- Robert Palmer pleaded guilty to assaulting police with dangerous weapons during the Capitol riot.
- Prosecutors recommended a five-year sentence, which would be the longest to date for a Capitol rioter.
- Prosecutors said despite pleading guilty, Palmer has shown a lack of remorse.
A 54-year-old man from Florida who attacked police officers with a wooden plank and fire extinguisher on January 6 could get five years in prison, the longest sentence for any Capitol riot defendant to date.
Robert Palmer pleaded guilty in October to assaulting law enforcement with dangerous weapons during the attack. According to a court document signed by Palmer, he threw a wooden panel at police officers who were protecting an archway that led inside the Capitol from the lower West Terrace.
Moments later, Palmer was at the front of the mob confronting the officers where he sprayed a fire extinguisher in their direction until it was empty. He then hurled the fire extinguisher at the officers. Prosecutors said it did not hit an officer but that it was thrown with enough force to inflict “serious bodily injury.”
Some of the most violent clashes of the insurrection happened near Palmer. Officer Michael Fanone, who was beaten unconscious, tased, and threatened with death during the riot, was protecting the West Terrace when he was attacked.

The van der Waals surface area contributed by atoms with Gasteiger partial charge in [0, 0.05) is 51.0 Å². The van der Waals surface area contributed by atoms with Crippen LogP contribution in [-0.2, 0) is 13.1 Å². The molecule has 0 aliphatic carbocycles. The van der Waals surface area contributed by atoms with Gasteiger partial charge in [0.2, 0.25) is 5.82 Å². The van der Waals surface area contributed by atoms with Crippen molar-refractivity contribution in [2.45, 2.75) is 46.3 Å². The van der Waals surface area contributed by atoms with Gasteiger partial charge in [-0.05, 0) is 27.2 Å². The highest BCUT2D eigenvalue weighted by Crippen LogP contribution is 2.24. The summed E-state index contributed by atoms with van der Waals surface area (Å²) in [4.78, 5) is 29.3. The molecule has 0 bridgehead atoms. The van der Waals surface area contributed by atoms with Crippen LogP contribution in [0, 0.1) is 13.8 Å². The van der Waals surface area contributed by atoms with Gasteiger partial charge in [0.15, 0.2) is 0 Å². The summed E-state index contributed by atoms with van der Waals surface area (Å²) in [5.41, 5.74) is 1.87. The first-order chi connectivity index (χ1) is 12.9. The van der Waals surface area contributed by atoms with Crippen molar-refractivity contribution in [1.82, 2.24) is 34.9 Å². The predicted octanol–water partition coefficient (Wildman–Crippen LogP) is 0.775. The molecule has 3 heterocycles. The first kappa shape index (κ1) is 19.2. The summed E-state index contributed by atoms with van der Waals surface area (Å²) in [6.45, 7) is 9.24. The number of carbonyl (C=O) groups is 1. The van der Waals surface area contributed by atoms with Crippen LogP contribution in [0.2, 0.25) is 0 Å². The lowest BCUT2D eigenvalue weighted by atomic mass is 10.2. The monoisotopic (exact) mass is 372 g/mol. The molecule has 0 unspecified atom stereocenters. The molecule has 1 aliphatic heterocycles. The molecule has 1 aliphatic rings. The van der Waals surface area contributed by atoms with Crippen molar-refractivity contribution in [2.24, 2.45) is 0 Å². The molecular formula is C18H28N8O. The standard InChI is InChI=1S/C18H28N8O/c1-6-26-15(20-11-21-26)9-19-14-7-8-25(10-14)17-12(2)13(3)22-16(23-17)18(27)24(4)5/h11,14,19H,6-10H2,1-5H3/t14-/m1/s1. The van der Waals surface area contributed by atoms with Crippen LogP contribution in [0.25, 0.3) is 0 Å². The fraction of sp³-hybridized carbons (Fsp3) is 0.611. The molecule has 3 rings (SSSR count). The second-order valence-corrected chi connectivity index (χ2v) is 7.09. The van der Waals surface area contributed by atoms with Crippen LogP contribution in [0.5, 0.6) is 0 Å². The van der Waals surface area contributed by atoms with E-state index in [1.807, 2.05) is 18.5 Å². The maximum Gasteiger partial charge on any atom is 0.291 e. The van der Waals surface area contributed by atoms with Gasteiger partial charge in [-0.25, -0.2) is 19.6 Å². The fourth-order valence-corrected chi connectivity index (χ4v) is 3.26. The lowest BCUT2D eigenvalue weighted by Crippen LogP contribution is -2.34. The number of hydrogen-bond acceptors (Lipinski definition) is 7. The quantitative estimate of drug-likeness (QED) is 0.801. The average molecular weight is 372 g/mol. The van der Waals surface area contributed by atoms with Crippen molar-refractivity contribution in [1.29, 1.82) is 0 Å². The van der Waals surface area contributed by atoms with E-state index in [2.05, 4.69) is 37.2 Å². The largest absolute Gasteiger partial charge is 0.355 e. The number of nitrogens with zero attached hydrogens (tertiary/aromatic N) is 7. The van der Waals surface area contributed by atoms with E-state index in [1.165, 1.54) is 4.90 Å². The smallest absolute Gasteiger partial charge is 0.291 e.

Palmer faces a maximum penalty of up to 20 years in prison and a $250,000 fine. In a sentencing memo filed Friday, prosecutors recommended he be sentenced to 63 months in prison, saying despite pleading guilty he has shown a lack of remorse for his actions.
“Palmer’s statements – both on January 6 and up to the present — suggest a distinct lack of remorse for his conduct, a tenuous relationship with truth, and a willingness to repeat falsehoods for personal benefit,” Assistant U.S. Attorney Robert Juman wrote, citing that Palmer told members of the media he had “done nothing wrong.”
Prosecutors also said the five-year sentence was at the low end of possible sentence lengths, crediting Palmer for cooperating with investigators and pleading guilty early.